Enhancing the Motivational Affordance of Human–Computer Interfaces in a Cross-Cultural Setting
Increasing globalization has created tremendous opportunities and challenges for organizations and society. Organizations attempt to draw on people’s varied experience, skills, and creativity, regardless of their location; consequently, a broad range of information technologies to better support the collaboration of diverse, and increasingly distributed, sets of participants are ever more utilized. However, research on cross-cultural computer-mediated collaboration has thus far remained sparse. To this end, this research-in-progress paper reports on a study that will examine the effectiveness of modifications of a group collaboration environment’s human–computer interface on group performance, taking into consideration the effects of national culture of the group members. We will test different levels of feedback as a mechanism to increase performance in a controlled laboratory experiment with participants from the USA and East Asia, so as to examine their differential effects across cultures differing widely on the individualism/collectivism dimension. Finally, we will discuss the implications of the findings for the design of the human–computer interface for cross-cultural computer-mediated idea generation and computer-mediated collaboration in general.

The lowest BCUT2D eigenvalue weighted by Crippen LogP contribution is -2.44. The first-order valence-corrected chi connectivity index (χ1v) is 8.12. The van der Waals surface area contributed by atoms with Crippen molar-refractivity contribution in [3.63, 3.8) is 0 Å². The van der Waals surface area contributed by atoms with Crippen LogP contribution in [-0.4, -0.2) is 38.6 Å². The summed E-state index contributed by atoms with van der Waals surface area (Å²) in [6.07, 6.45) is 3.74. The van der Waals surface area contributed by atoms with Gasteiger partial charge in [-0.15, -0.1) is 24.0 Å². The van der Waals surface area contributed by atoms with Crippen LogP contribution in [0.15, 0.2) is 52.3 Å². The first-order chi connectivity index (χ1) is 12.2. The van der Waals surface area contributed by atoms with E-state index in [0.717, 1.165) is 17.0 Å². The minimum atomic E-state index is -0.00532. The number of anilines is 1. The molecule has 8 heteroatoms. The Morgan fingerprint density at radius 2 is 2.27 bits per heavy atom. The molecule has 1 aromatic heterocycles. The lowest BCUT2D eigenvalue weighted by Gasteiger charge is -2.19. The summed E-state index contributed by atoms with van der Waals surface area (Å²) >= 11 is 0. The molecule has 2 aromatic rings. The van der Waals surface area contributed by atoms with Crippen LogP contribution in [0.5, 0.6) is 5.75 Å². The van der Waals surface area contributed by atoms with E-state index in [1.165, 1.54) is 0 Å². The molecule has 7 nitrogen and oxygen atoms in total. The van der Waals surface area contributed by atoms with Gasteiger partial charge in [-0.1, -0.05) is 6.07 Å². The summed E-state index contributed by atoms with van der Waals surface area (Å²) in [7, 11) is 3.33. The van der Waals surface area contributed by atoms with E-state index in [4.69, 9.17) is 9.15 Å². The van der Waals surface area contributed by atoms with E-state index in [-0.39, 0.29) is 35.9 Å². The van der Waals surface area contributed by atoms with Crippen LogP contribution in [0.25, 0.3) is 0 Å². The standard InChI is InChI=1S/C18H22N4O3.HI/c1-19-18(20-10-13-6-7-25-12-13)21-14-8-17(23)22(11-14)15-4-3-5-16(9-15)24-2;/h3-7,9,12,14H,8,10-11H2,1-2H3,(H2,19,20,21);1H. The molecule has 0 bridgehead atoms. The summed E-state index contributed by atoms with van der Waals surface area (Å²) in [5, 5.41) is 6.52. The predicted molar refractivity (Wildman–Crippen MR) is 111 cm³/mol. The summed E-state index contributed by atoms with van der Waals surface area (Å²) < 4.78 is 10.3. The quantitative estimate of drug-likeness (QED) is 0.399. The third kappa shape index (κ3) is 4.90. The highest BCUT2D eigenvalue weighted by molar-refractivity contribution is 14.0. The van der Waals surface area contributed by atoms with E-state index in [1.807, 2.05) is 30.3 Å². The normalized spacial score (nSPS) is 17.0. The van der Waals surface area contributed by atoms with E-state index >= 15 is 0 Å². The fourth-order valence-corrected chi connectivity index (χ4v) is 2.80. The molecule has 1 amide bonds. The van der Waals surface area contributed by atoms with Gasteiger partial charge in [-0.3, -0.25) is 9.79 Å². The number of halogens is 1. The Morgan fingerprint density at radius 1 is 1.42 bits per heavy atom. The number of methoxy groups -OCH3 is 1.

The work described in this paper was substantially supported by a research grant from City University of Hong Kong (Project No.7008019).
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